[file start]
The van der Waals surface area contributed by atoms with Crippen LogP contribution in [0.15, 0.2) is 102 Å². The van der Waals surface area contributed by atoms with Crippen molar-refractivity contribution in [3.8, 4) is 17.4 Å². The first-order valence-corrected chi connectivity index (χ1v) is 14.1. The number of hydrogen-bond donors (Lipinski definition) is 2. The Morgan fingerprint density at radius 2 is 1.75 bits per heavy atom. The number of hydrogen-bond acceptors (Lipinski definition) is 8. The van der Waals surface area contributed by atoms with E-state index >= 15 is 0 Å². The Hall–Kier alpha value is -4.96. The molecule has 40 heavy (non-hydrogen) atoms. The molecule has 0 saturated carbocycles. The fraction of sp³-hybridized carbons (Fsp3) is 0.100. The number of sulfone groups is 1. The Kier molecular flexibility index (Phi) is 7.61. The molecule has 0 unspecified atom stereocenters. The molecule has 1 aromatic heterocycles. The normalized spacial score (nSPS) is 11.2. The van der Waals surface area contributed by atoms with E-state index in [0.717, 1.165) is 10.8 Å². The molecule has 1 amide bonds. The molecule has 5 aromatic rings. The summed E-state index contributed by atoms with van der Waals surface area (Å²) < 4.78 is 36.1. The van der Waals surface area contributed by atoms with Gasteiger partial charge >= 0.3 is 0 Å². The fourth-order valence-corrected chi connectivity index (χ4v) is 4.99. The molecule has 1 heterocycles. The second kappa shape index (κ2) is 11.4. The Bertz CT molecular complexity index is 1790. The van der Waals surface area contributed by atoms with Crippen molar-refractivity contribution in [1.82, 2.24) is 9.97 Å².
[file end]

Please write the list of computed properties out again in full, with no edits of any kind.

The van der Waals surface area contributed by atoms with Crippen LogP contribution in [0.15, 0.2) is 102 Å². The van der Waals surface area contributed by atoms with Crippen molar-refractivity contribution in [3.8, 4) is 17.4 Å². The first-order valence-corrected chi connectivity index (χ1v) is 14.1. The number of hydrogen-bond donors (Lipinski definition) is 2. The Morgan fingerprint density at radius 2 is 1.75 bits per heavy atom. The number of hydrogen-bond acceptors (Lipinski definition) is 8. The van der Waals surface area contributed by atoms with E-state index >= 15 is 0 Å². The Hall–Kier alpha value is -4.96. The molecule has 40 heavy (non-hydrogen) atoms. The molecule has 0 saturated carbocycles. The fraction of sp³-hybridized carbons (Fsp3) is 0.100. The number of sulfone groups is 1. The Kier molecular flexibility index (Phi) is 7.61. The molecule has 0 unspecified atom stereocenters. The molecule has 1 aromatic heterocycles. The normalized spacial score (nSPS) is 11.2. The van der Waals surface area contributed by atoms with E-state index in [0.717, 1.165) is 10.8 Å². The molecule has 1 amide bonds. The molecule has 5 aromatic rings. The summed E-state index contributed by atoms with van der Waals surface area (Å²) < 4.78 is 36.1. The van der Waals surface area contributed by atoms with Gasteiger partial charge >= 0.3 is 0 Å². The fourth-order valence-corrected chi connectivity index (χ4v) is 4.99. The molecule has 1 heterocycles. The second kappa shape index (κ2) is 11.4. The Bertz CT molecular complexity index is 1790. The van der Waals surface area contributed by atoms with Crippen molar-refractivity contribution in [1.82, 2.24) is 9.97 Å².